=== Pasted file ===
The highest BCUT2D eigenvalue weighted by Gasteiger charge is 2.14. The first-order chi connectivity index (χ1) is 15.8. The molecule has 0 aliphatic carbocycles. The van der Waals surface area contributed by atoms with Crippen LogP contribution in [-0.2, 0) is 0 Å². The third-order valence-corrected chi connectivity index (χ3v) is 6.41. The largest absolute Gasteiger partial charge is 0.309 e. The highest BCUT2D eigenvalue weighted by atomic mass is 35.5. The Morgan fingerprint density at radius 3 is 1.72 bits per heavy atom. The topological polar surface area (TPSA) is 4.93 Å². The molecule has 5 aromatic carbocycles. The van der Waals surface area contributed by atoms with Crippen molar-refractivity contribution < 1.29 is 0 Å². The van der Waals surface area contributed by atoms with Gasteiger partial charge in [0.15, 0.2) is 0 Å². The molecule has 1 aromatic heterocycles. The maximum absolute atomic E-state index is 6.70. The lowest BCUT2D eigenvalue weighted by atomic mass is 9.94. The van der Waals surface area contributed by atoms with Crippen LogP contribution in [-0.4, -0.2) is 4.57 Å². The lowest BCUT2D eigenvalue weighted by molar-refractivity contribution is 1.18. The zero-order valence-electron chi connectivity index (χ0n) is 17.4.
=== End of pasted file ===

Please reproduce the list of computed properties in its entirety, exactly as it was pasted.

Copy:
The highest BCUT2D eigenvalue weighted by Gasteiger charge is 2.14. The first-order chi connectivity index (χ1) is 15.8. The molecule has 0 aliphatic carbocycles. The van der Waals surface area contributed by atoms with Crippen LogP contribution in [-0.2, 0) is 0 Å². The third-order valence-corrected chi connectivity index (χ3v) is 6.41. The largest absolute Gasteiger partial charge is 0.309 e. The highest BCUT2D eigenvalue weighted by atomic mass is 35.5. The Morgan fingerprint density at radius 3 is 1.72 bits per heavy atom. The topological polar surface area (TPSA) is 4.93 Å². The molecule has 5 aromatic carbocycles. The van der Waals surface area contributed by atoms with Crippen molar-refractivity contribution < 1.29 is 0 Å². The van der Waals surface area contributed by atoms with Gasteiger partial charge in [0.15, 0.2) is 0 Å². The molecule has 1 aromatic heterocycles. The maximum absolute atomic E-state index is 6.70. The lowest BCUT2D eigenvalue weighted by atomic mass is 9.94. The van der Waals surface area contributed by atoms with Crippen LogP contribution in [-0.4, -0.2) is 4.57 Å². The lowest BCUT2D eigenvalue weighted by molar-refractivity contribution is 1.18. The zero-order valence-electron chi connectivity index (χ0n) is 17.4.